Advertisement

Pflügers Archiv

, Volume 365, Issue 1, pp 29–36 | Cite as

Effects of Na and K ions on the active Na transport in guinea-pig auricles

  • Helfried Günther Glitsch
  • Hermann Pusch
  • Klaus Venetz
Article

Summary

  1. 1.

    The effect of Na and K ions on active Na transport was studied in guinea-pig auricles by means of flame photometry.

     
  2. 2.

    The Na influx into preparations rewarmed in Tyrode's solution after cooling was estimated to be about 1.05 mmole/l fibre water·min ((l.f.w.·min) or c. 8 pmole/cm2·s. Intracellular Na ions enhanced the active Na efflux over a wide range of concentrations. A decrease in the extracellular Na concentration ([Na] o ) had no major effect on the active Na efflux.

     
  3. 3.

    Extracellular K ions initiated an active Na efflux from rewarmed auricles with an elevated [Na] i over a narrow range of K concentrations ([K] o ).

     
  4. 4.

    Assuming Michaelis-Menten kinetics the maximal active Na efflux activated by internal Na ions was calculated to be about 4 mmole/l.f.w.·min (30 pmole/cm2·s). Half maximal Na efflux occurred at about 22 mmole/l.f.w. [Na] i . The maximal K-activated active Na efflux was deduced to be about 3.7 mmole/l.f.w.·min (28 pmole/cm2·s) and was half maximal at a [K] o of about 0.2 mM.

     
  5. 5.

    It is tentatively concluded that the maximal active Na efflux from guinea-pig atria is 3–4 times larger than the physiological flux. Under normal conditions active Na efflux in heart is mainly regulated by variations of [Na] i .

     

Key words

Cardiac muscle Active Na transport Na and K ions 

Preview

Unable to display preview. Download preview PDF.

Unable to display preview. Download preview PDF.

References

  1. Baker, P. F., Connelly, C. M.: Some properties of the external activation site of the Na pump in crab nerve. J. Physiol. (Lond.)185, 270–297 (1966)Google Scholar
  2. Bonting, S. L.: Sodium-potassium activated adenosinetriphosphatase and cation transport. In: Membranes and ion transport, Vol. 1, (E. E. Bittar, ed.), pp. 257–363. London-New York-Sydney-Toronto: John Wiley & Sons Ltd. 1970Google Scholar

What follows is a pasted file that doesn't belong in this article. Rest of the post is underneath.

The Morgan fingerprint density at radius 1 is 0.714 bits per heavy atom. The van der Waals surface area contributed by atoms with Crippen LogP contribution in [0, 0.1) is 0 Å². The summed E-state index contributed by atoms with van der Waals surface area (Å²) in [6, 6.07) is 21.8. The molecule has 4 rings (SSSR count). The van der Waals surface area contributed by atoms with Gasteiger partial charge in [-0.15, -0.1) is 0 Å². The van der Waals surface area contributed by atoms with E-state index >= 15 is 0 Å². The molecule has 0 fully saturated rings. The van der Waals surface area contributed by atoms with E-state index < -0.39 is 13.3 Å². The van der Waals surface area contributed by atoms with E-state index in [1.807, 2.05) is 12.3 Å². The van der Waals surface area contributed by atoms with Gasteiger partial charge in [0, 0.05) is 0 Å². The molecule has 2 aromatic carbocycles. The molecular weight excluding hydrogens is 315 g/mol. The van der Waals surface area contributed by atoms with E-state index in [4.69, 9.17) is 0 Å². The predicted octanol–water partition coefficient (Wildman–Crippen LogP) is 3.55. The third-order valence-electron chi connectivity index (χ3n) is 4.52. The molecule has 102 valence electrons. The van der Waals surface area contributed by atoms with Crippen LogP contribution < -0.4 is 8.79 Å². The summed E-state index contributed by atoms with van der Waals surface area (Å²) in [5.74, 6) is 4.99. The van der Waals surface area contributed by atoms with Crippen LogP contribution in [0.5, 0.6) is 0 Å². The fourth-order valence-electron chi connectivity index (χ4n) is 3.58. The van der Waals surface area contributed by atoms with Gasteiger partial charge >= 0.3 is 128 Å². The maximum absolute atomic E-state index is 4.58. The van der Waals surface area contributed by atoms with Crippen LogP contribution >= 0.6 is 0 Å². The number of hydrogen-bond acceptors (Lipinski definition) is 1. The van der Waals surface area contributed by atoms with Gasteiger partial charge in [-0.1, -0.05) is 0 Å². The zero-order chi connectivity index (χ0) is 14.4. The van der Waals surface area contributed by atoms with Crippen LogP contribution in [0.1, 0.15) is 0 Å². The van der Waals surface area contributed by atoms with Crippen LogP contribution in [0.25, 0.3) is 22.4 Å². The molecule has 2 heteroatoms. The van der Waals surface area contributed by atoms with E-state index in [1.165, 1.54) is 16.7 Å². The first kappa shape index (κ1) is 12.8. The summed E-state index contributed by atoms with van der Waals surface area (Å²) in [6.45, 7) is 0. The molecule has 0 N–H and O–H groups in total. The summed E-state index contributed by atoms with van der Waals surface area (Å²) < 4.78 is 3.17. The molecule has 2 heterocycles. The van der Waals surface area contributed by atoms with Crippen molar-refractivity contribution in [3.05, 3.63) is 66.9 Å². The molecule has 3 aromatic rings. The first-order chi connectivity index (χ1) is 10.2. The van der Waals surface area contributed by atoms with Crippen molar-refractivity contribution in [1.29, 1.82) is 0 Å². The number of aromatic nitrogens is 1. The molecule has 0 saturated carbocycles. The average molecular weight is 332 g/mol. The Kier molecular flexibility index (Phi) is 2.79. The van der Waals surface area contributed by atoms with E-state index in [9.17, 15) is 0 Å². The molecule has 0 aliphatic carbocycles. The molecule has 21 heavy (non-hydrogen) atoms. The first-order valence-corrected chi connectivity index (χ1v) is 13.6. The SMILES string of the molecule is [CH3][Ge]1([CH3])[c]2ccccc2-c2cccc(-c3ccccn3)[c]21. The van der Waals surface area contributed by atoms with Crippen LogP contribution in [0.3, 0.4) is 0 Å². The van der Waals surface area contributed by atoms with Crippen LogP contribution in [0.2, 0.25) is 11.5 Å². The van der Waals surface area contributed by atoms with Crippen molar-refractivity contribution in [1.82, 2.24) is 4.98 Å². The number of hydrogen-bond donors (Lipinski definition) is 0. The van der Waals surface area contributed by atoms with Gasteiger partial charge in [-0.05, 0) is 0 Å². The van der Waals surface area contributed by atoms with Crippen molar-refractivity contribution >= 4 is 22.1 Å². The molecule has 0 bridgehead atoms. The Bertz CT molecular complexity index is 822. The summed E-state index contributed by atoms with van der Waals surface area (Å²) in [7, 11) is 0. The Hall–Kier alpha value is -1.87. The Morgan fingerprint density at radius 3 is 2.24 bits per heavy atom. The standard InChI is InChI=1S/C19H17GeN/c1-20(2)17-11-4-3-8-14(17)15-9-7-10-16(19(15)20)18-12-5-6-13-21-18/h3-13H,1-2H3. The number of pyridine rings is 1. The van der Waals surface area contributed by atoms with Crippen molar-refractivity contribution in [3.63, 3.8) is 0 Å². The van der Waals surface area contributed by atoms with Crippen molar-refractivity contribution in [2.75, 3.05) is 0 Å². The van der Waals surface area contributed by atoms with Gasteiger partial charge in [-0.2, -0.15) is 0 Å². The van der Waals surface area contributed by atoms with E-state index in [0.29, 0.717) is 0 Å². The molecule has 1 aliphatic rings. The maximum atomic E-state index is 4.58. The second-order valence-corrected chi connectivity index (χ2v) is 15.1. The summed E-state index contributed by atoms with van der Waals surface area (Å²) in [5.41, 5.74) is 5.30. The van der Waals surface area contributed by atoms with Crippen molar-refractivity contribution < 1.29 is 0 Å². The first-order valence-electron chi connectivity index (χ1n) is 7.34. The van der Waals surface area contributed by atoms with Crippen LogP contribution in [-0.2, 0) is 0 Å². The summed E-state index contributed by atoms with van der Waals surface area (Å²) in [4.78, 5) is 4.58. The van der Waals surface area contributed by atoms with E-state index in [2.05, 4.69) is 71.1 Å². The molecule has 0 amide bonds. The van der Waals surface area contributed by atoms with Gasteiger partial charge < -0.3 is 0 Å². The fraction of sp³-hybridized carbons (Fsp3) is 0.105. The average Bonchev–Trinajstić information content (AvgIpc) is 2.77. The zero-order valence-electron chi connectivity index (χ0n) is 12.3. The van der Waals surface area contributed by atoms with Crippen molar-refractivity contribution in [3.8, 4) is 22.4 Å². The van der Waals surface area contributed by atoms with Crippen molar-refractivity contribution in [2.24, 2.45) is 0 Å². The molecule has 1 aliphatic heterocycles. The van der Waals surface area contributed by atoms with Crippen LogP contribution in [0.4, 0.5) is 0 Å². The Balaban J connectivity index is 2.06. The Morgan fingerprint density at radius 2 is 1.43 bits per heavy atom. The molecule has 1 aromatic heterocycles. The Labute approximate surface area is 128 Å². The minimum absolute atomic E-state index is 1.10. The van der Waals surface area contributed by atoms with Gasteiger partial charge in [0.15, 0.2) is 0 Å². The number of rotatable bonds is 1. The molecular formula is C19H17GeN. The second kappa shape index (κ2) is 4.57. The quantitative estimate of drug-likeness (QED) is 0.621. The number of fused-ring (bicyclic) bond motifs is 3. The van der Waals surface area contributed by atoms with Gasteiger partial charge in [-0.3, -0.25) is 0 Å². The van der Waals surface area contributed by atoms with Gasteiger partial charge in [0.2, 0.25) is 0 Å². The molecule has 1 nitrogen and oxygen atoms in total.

3. Bosteels, S., Carmeliet, E.: Estimation of intracellular Na concentration and transmembrane Na flux in cardiac Purkyně fibres. Pflügers Arch.336, 35–47 (1972a)Google Scholar
  4. Bosteels, S., Carmeliet, E.: The components of the sodium efflux in cardiac Purkyně fibres. Pflügers Arch.336, 48–59 (1972b)Google Scholar
  5. Bosteels, S., Vleugels, A., Carmeliet, E.: Choline permeability in cardiac muscle cells of the cat. J. gen. Physiol.55, 602–619 (1970)Google Scholar
  6. Erdmann, E., Bolte, H.-D., Lüderitz, B.: The (Na++K+)-ATPase activity of guinea pig heart muscle in potassium deficiency. Arch. Biochem. Biophys.145, 121–125 (1971)Google Scholar
  7. Garrahan, P. J., Glynn, I. M.: The sensitivity of the sodium pump to external sodium. J. Physiol. (Lond.)192, 175–188 (1967)Google Scholar
  8. Glitsch, H. G.: Über das Membranpotential des Meerschweinchenvorhofes nach Hypothermie. Pflügers Arch.307, 29–46 (1969)Google Scholar
  9. Glitsch, H. G.: Activation of the electrogenic sodium pump in guinea-pig auricles by internal sodium ions. J. Physiol. (Lond.)220, 565–582 (1972)Google Scholar
  10. Glitsch, H. G.: Active Na efflux from guinea-pig atria with various intracellular Na concentrations. Pflügers Arch.355 Suppl., R 11 (1975)Google Scholar
  11. Glitsch, H. G., Pusch, H., Venetz, K.: Effect of extracellular Na and K on the active Na efflux from Na loaded cardiac cells. Pflügers Arch.359, R 22 (1975)Google Scholar
  12. Glynn, I. M.: Membrane adenosine triphosphatase and cation transport. Brit. med. Bull.24, 165–169 (1968)Google Scholar
  13. Haas, H. G., Glitsch, H. G., Trautwein, W.: Natrium-Fluxe am Vorhof des Froschherzens. Pflügers Arch.277, 36–47 (1963)Google Scholar
  14. Haas, H. G., Glitsch, H. G., Kern, R.: Zum Problem der gegenseitigen Beeinflussung der Ionenfluxe am Myokard. Pflügers Arch.281, 282–299 (1964)Google Scholar
  15. Haas, H. G., Hantsch, F., Otter, H. P., Siegel, G.: Untersuchungen zum Problem des aktiven K- und Na-Transports am Myokard. Pflügers Arch.294, 144–168 (1967)Google Scholar
  16. Hiraoka, M., Hecht, H. H.: Recovery from hypothermia in cardiac Purkinje fibers: Considerations for an electrogenic mechanism. Pflügers Arch.339, 25–36 (1973)Google Scholar
  17. Johnson, J. A.: Sodium exchange in the frog heart ventricle. Amer. J. Physiol.191, 487–492 (1957)Google Scholar
  18. Noma, A., Irisawa, H.: Contribution of an electrogenic sodium pump to the membrane potential in rabbit sinoatrial node cells. Pflügers Arch.358, 289–301 (1975)Google Scholar
  19. Page, E., Storm, S. R.: Cat heart muscle in Vitro. VIII. Active transport of sodium in papillary muscles. J. gen. Physiol.48, 957–972 (1965)Google Scholar
  20. Page, E., Goerke, R. J., Storm, S. R.: Cat heart muscle in Vitro. IV. Inhibition of transport in quiescent muscles. J. gen. Physiol.47, 531–543 (1964)Google Scholar
  21. Portius, H. J., Repke, K. R. H.: Eigenschaften und Funktion des Na++K+-aktivierten, Mg2+-abhängigen Adenosintriphosphat Phosphohydrolase-Systems des Herzmuskels. Acta biol. med. german.19, 907–938 (1967)Google Scholar
  22. Sjodin, R. A.: The kinetics of sodium extrusion in striated muscle as functions of the external sodium and potassium ion concentrations. J. gen. Physiol.57, 164–187 (1971)Google Scholar
  23. Winegrad, S., Shanes, A. M.: Calcium flux and contractility in guinea pig atria. J. gen. Physiol.45, 371–394 (1962)Google Scholar

Copyright information

© Springer-Verlag 1976

Authors and Affiliations

  • Helfried Günther Glitsch
    • 1
  • Hermann Pusch
    • 1
  • Klaus Venetz
    • 1
  1. 1.Lehrstuhl für Zellphysiologie and SFB 114 BionachRuhr-Universität BochumBochum-QuerenburgGermany

Personalised recommendations